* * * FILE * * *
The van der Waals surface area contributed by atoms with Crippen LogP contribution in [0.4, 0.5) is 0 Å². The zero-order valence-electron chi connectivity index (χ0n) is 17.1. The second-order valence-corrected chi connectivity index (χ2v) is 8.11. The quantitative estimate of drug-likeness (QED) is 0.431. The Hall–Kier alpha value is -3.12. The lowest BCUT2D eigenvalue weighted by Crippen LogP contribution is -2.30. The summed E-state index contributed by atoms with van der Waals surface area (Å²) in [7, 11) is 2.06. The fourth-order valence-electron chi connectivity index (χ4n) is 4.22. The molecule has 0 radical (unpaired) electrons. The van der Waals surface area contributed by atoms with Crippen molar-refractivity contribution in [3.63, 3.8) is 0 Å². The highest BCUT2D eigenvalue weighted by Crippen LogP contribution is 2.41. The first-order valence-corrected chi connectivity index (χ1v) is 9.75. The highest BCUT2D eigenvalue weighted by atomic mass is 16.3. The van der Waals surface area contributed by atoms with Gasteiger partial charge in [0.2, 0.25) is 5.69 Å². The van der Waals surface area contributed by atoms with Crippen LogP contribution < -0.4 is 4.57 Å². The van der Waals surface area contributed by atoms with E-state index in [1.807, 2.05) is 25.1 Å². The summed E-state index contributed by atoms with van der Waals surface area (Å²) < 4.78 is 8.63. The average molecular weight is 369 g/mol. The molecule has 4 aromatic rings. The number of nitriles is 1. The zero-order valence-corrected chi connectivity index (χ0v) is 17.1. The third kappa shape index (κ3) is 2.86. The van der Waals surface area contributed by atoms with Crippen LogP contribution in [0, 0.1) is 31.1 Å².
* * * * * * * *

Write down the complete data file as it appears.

The van der Waals surface area contributed by atoms with Crippen LogP contribution in [0.4, 0.5) is 0 Å². The zero-order valence-electron chi connectivity index (χ0n) is 17.1. The second-order valence-corrected chi connectivity index (χ2v) is 8.11. The quantitative estimate of drug-likeness (QED) is 0.431. The Hall–Kier alpha value is -3.12. The lowest BCUT2D eigenvalue weighted by Crippen LogP contribution is -2.30. The summed E-state index contributed by atoms with van der Waals surface area (Å²) in [7, 11) is 2.06. The fourth-order valence-electron chi connectivity index (χ4n) is 4.22. The molecule has 0 radical (unpaired) electrons. The van der Waals surface area contributed by atoms with Crippen molar-refractivity contribution in [3.63, 3.8) is 0 Å². The highest BCUT2D eigenvalue weighted by Crippen LogP contribution is 2.41. The first-order valence-corrected chi connectivity index (χ1v) is 9.75. The highest BCUT2D eigenvalue weighted by atomic mass is 16.3. The van der Waals surface area contributed by atoms with Gasteiger partial charge in [0.2, 0.25) is 5.69 Å². The van der Waals surface area contributed by atoms with Crippen LogP contribution < -0.4 is 4.57 Å². The van der Waals surface area contributed by atoms with E-state index in [1.807, 2.05) is 25.1 Å². The summed E-state index contributed by atoms with van der Waals surface area (Å²) < 4.78 is 8.63. The average molecular weight is 369 g/mol. The molecule has 4 aromatic rings. The number of nitriles is 1. The zero-order valence-corrected chi connectivity index (χ0v) is 17.1. The third kappa shape index (κ3) is 2.86. The van der Waals surface area contributed by atoms with Crippen LogP contribution in [0, 0.1) is 31.1 Å².